September 29, 2005
I spent most of the day today getting used to my new environment and catching up on some much-needed sleep. First, I found an ATM and withdrew some money. The machine didn't charge me anything; I hope it's like that everywhere. I also bought some food from the supermarket right by my hostel and made myself a few sandwiches. Next, I had trouble transferring my pictures and blog entries to the Internet because every computer I have found here still uses Windows 98, which means that my USB camera connection needs to install software on the computer for it to recognize the camera. I was completely unprepared for that one. Luckily, I eventually found the software the computer needed online and got it working. After I updated my site, I found the office for my airline and canceled the expensive ticket I was forced to buy. No harm done. After that, I a took a series of naps. I think I'm finally caught up on sleep after a long night of travel.
After my relaxing afternoon, I met some British guys who had just arrived in Lima as well. We tried to find a nearby restaurant, but it was not easy. There were several American fast food joints like McDonald's and Burger King, but we couldn't find any Peruvian restaurants in the area. Finally, we stumbled into a nice little place where we were the only customers. There was no menu, so the manager went into extraordinary detail of everything they served: a chicken dinner and a beef dinner. I had the beef. It was actually a very delicious meal, and the manager was very proud of her fine cuisine (She said that Peru's cooking is second only to that of France). I was most surprised that the food wasn't at all like Mexican food. In fact, the meal I got could be best described as a glorified beef stroganoff, but the sauce had so much flavor to it, it was like nothing I've ever had.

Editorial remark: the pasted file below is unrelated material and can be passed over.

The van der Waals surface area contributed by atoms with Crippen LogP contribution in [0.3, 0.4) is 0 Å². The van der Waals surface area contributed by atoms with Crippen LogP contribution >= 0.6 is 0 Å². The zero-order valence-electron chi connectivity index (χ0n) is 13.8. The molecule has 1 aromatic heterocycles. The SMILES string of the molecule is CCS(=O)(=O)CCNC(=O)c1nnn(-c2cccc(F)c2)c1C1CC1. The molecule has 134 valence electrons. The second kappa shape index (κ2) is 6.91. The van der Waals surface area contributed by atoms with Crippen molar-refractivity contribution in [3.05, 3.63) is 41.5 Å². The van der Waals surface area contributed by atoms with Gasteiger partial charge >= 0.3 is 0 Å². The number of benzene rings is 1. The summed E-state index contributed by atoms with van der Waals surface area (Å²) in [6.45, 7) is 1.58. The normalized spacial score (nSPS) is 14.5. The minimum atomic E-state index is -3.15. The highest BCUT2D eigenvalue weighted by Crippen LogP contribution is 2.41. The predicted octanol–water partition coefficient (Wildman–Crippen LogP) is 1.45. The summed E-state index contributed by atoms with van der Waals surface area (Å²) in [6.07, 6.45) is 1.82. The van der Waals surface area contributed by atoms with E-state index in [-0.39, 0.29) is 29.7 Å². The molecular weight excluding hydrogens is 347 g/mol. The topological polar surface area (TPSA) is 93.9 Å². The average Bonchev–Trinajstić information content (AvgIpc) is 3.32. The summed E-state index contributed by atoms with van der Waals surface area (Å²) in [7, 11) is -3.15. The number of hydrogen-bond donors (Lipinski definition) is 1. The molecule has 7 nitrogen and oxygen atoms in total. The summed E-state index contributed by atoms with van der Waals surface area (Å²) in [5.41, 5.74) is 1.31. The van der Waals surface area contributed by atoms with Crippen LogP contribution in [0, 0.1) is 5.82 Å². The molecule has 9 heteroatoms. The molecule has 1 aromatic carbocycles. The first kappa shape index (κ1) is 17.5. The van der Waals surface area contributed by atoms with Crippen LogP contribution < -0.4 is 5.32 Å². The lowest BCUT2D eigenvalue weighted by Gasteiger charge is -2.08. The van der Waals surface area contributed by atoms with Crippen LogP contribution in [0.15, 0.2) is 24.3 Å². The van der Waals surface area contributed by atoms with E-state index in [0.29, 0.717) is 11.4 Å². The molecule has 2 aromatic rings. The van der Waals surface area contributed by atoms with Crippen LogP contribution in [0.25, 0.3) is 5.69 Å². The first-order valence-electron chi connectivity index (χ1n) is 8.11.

After dinner, we walked back to the hostel and discussed going out for a drink. I thought a bunch of people were going to go out, but it never happened. Instead, I played cards with some people for awhile and retired early.
My first day in Peru may not have seemed very exciting, but when everything you see is different from what you're used to, everything becomes exciting. Many aspects of Lima are exactly how I pictured them. It's a big city without any major "must see" attractions, but it still has a lot to offer. I'm most surprised at how cold it is here (colder than Wisconsin this time of year, believe it or not), and by how loud everything is. People honk their horns constantly and every "bus" (really just a big van) that goes by has a guy shouting out the window about where it's going. Wouldn't it be easier just to put up a sign on the front of the bus? The noise is hard for me to deal with now, but I bet after a few days, I probably won't even notice it anymore, like the parents of a screaming baby in a restaurant.
Tomorrow I'm going to check out more of Lima, figure out how long I want to stay here, and try to figure out what to do next.